The CQ operations represent the only completely employee-owned casinos ever established in the United States. Together the holding company and its subsidiaries have some 750 employees.
Watson is the current treasurer of the Illinois Casino Gaming Association.
Watson was appointed to Bi-State board in June 2003 by then Illinois Governor Rod Blagojevich in June 2003. He remains a board member and has also served as treasurer. Bi-State Development operates bus and light rail services across the St. Louis region, including St. Clair County.
He has also worked as an assistant public defender in St. Clair County.
He is a past president of St. Clair County and East St. Louis bar associations.
The appointment was announced Jan. 1 by Marcia M. Meis, the director of the Administrative Office of the Illinois Courts.
Neither CQ Holdings nor Bi-State had issued statements how Watson’s appoint to the circuit court would affect his present responsibilities.
The 20th Judicial Circuit covers Monroe, Perry, Randolph, St. Clair, and Washington counties.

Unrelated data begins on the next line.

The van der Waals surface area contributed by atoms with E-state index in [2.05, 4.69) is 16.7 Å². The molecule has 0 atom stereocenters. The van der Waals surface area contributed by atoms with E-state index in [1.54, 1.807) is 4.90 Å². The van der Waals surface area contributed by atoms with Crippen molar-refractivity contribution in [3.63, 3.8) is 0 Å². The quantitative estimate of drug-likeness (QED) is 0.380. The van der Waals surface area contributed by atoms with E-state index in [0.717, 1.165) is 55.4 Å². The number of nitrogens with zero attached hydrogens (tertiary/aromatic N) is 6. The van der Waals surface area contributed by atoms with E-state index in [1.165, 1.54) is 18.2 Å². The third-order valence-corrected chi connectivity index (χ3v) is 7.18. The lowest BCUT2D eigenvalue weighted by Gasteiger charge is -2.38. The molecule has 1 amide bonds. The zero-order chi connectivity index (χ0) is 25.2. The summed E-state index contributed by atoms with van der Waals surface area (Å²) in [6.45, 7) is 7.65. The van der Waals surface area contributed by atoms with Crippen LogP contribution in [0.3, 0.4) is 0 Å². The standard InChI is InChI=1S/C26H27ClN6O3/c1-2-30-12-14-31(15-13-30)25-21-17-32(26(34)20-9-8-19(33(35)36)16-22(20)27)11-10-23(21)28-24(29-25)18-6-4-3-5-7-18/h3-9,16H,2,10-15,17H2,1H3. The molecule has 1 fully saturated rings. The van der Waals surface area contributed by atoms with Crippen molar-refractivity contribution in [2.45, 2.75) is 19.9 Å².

App to track Route 66 through Metro East
Tourists traversing the twist and turns along the route of America’s first national highway will soon benefit from a navigation apps, now under development by the Route 66 Road Ahead Partnership.
Using GPS technology, the mobile app will provide turn-by-turn, real-time directions from Chicago to Los Angeles along the historic “Mother Road”; including Metro East.
It will also provide several themed travel itineraries, with geographically organized information, categorized by each of the eight states located along the famous roadway.
Route 66 at various points in its development has crossed through more than a dozen Metro East communities.
In addition to helping people navigate Route 66 across the country, the app will assist travelers in finding important waypoints; enhance economic development along Route 66 by promoting the sites, attractions and events found there; and educate travelers about the history of Route 66, according to the partnership.
The first two itineraries will center around historic Native America trails — some of which eventually became the routes for several sections of Route 66 — and the “Green Book” travel guide for African-Americans; listing welcoming and not-so-welcoming communities.
Metro East has numerous historic Native American routes, many centering around Cahokia Mounds. Its history encompasses both early African-American communities and “sundown towns” — including East Alton and Granite City — which once banned Negroes.
Input from Native American and African American historians is currently being sought for the app development.
The partnership hopes to release the app as early as the spring of this year.
–Metro East Area News Briefs–